Federal Water Tap, April 1: EPA Plans National Study of PFAS Entering, Exiting Municipal Sewage Treatment Facilities

The Rundown

  • EPA intends to gather data on PFAS coming into and out of municipal sewage plants.
  • House passes infrastructure permitting bill opposed by the White House.
  • Western U.S. hydropower generation dropped to a 22-year low last year.
  • Defense Department finalizes a rule restricting PFAS in firefighting foam.
  • EPA enlists states in effort to protect water systems from cyberattacks.

And lastly, Ohio and Pennsylvania representatives press agency leaders to track health outcomes from hazardous chemical exposures connected to the East Palestine train derailment.

“I feel like you’re always nipping at my behind on this one, making sure we’re doing something.” – Xavier Becerra, secretary of the Department of Health and Human Services, responding to Sen. Sherrod Brown (D-OH) at a Senate Finance Committee hearing. Brown asked the secretary to commit to a voluntary disease registry and long-term health monitoring for residents in East Palestine, Ohio. A train derailment in February 2023 released toxic chemicals into air, land, and water.

By the Numbers

11 Percent: Annual decline in hydropower production in 11 western states, according to the Energy Information Administration. It was the lowest regional hydropower output since 2001. The drop was due to dry conditions in Oregon and Washington, whose rivers are significant sources of hydropower. Generation rose in California, where reservoir levels recovered from drought. The data cover the 2023 water year, which ended on September 30, 2023.

In context: What Happens If Glen Canyon Dam’s Power Shuts Off?

News Briefs

Cybersecurity Meeting
At a meeting with state leaders, federal officials urged a collaborative approach to protecting the nation’s water utilities from cyberattacks that could sabotage their systems.

Anne Neuberger, the deputy national security adviser, asked that each state submit a water cybersecurity plan by May 20.

Infrastructure Permitting
The Republican-led House passed a bill that would ease the permitting process for construction projects that affect waterways either by digging up wetlands or introducing pollutants.

It does this by extending permit timelines and shortening the period of agency and judicial review. The bill would also allow Florida to oversee wetlands permitting in the state under the Clean Water Act.

The bill is supported by homebuilding and fossil fuel industries and opposed by environmental groups.

In a policy statement, the White House said it “strongly opposes” the bill, arguing that the bill would “create uncertainty, confusion, and conflict in permitting processes.” Only two House Democrats voted for the measure.

Studies and Reports

PFAS in Municipal Sewage Study
To inform future regulation and policy, the U.S. Environmental Protection Agency is planning a national study to determine the type and quantity of PFAS entering and exiting municipal sewage treatment facilities.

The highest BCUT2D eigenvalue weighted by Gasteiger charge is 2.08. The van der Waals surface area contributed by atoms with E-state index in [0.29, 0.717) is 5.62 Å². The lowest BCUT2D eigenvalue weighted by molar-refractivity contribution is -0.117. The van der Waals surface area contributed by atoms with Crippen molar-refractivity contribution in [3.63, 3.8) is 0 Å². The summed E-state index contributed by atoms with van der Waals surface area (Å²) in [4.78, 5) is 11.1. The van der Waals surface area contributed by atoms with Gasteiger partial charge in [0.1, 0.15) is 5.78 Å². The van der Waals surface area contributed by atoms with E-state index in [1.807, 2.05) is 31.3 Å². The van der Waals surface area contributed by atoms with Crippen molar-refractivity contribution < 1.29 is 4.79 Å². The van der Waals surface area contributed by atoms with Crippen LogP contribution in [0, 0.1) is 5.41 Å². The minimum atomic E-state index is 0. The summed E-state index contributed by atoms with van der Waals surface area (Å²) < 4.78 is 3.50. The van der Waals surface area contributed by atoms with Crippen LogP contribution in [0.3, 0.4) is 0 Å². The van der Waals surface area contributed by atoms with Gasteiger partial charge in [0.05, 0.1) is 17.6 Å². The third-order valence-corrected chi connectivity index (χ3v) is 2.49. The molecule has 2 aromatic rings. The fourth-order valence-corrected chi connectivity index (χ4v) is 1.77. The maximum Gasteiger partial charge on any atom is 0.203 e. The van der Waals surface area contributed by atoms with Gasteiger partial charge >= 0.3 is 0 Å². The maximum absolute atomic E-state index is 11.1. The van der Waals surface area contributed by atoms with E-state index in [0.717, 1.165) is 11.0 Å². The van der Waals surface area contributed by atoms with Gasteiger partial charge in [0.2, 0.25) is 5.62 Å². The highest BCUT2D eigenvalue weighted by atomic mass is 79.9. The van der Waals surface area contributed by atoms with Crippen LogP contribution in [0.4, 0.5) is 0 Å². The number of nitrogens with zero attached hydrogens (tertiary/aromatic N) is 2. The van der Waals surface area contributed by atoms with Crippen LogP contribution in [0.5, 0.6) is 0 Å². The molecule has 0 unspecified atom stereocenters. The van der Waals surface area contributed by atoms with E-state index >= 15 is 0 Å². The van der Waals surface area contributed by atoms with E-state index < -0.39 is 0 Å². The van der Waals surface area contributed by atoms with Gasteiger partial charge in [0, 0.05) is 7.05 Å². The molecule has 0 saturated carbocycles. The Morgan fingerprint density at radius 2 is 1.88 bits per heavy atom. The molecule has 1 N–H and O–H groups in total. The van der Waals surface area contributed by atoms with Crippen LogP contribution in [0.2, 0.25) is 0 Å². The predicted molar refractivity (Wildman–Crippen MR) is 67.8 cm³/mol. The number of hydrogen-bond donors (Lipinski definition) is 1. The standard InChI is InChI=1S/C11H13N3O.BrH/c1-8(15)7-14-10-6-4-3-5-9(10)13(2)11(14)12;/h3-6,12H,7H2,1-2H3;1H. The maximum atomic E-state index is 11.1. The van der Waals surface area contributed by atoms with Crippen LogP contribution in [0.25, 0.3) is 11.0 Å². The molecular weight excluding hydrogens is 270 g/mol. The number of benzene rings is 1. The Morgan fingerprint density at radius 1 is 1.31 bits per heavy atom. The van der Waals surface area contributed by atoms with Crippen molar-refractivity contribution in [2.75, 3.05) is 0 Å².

The EPA does not regulate PFAS in industrial waste discharges, which is how many PFAS would enter the sewage treatment plant. Little is known about PFAS in these discharges.

Nor does the agency restrict the chemicals in effluents and biosolids (a.k.a. treated sewage sludge), which is how they exit the treatment plant. PFAS have caused problems in both areas. The EPA regulates only nine pollutants in biosolids that are applied to land, none of which is PFAS.

The proposed study would enlist about 400 of the largest wastewater treatment systems across the country. Those facilities would complete questionnaires. A subset of 200 to 300 will do additional analysis on their untreated wastewater, treated wastewater, and sewage sludge.

The agency is seeking public comment on the project before it submits the data collection request to the White House. Comments are due May 28. Submit them via www.regulations.gov using docket number EPA–HQ– OW–2023–0580.

In context: EPA Watchdog Flags Unregulated Pollutants in Treated Sewage Sludge

EPA and USAID Join Forces
The two agencies signed a memorandum of understanding to collaborate on environmental improvements domestically and abroad.

The MOU mentions clean energy, methane emission, environmental governance, lead exposure, water and sanitation, and plastic pollution as topics primed for a joint effort.

Monitoring Harmful Algal Blooms
The U.S. Geological Survey studied the effectiveness of on-lake sensors for monitoring harmful algal blooms in New York’s Finger Lakes region.

The study found the sensors “performed well overall,” but there is room for improvement.

On the Radar

PFAS at the DOD
The Defense Department finalized a rule that restricts the military’s procurement of firefighting foams containing PFAS.

The rule, mandated by an act of Congress, requires firefighting foams purchased by the DOD to have less than one part per billion of PFAS.

Consent Decree for West Virginia River
The EPA is seeking public comment on a proposed consent decree for settling pollution limits in the Lower Guyandotte River of West Virginia.

Federal Water Tap is a weekly digest spotting trends in U.S. government water policy. To get more water news, follow Circle of Blue on Twitter and sign up for our newsletter.

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